Air Show Rating: B Really nice scaled down RC version of a very popular plane in the aviation world.

Bash-A-Bility: C Other than a wheel retainer popping off nothing broke during minor crashes.

Fun Factor: B This plane is a low-stress option for new pilots to get into the air and comfortable with the hobby. The mode settings make it a great way to improve on your skills as well as a Panic Recovery button for the ‘oops’ moments.

Handling: C SAFE does a great job to help new pilots, but size/weight does come into account a bit when you live near the ‘Windy City’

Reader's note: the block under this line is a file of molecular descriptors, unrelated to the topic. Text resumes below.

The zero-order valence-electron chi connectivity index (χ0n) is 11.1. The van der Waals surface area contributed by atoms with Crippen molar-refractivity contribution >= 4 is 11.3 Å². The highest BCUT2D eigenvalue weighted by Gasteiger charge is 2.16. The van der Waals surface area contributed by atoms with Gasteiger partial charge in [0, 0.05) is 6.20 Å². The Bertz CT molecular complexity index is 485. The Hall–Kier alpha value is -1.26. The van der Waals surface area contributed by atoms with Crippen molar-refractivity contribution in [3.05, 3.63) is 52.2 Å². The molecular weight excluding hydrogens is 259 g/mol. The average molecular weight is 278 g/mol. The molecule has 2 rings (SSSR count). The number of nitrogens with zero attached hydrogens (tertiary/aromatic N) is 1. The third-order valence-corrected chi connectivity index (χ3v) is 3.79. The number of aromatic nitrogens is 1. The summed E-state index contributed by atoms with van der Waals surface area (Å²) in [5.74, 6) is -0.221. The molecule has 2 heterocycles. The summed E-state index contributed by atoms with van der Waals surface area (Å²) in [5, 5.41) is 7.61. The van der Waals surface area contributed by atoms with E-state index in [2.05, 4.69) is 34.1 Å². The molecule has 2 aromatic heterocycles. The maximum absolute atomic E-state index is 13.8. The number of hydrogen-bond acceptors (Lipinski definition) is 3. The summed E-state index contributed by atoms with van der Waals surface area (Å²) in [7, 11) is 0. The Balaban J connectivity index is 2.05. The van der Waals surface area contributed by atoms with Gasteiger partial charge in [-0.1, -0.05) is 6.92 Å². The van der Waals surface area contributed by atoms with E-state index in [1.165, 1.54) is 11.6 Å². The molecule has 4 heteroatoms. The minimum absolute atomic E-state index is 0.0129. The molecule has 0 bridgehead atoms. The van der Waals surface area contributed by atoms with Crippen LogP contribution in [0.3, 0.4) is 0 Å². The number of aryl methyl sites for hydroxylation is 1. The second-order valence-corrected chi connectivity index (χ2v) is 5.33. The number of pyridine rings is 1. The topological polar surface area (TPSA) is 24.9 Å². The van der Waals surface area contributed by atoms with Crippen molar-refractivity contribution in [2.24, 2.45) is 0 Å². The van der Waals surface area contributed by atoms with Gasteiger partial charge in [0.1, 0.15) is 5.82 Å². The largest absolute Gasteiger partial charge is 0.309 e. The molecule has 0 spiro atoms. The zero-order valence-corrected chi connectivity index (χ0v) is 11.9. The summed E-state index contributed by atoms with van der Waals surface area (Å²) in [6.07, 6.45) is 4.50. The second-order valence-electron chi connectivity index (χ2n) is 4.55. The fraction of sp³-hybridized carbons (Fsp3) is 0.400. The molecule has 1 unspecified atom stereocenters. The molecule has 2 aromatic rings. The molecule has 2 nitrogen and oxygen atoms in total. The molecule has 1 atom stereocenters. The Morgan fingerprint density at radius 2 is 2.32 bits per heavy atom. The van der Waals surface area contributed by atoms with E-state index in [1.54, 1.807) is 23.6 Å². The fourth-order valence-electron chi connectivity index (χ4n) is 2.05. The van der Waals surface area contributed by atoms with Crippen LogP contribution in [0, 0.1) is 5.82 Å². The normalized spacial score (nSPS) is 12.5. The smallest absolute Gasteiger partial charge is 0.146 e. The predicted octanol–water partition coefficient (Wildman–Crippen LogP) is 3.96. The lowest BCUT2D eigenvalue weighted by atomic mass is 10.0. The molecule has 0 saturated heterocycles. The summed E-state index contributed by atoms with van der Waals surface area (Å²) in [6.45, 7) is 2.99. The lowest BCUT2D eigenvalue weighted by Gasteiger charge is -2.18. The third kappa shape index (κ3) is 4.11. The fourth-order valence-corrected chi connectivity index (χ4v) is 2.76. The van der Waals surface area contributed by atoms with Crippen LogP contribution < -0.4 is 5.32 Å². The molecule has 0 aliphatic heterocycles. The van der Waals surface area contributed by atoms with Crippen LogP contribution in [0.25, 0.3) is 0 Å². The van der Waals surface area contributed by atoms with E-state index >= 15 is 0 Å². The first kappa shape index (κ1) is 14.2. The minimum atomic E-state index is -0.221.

Value: B Everything to fly in one box that doubles as a carrying case .

Parts Availability: B All parts are available if you do need to make repairs.

BigSquid Rating: B  The HobbyZone Sport Cub S RTF will get new pilots in the air at a reasonable price and has full parts support for those unexpected landings. You will have the best flying experience at indoor flying areas when its windy out though.

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Posted by in RC Airplane, Reviews on Friday, December 19th, 2014 at 5:44 pm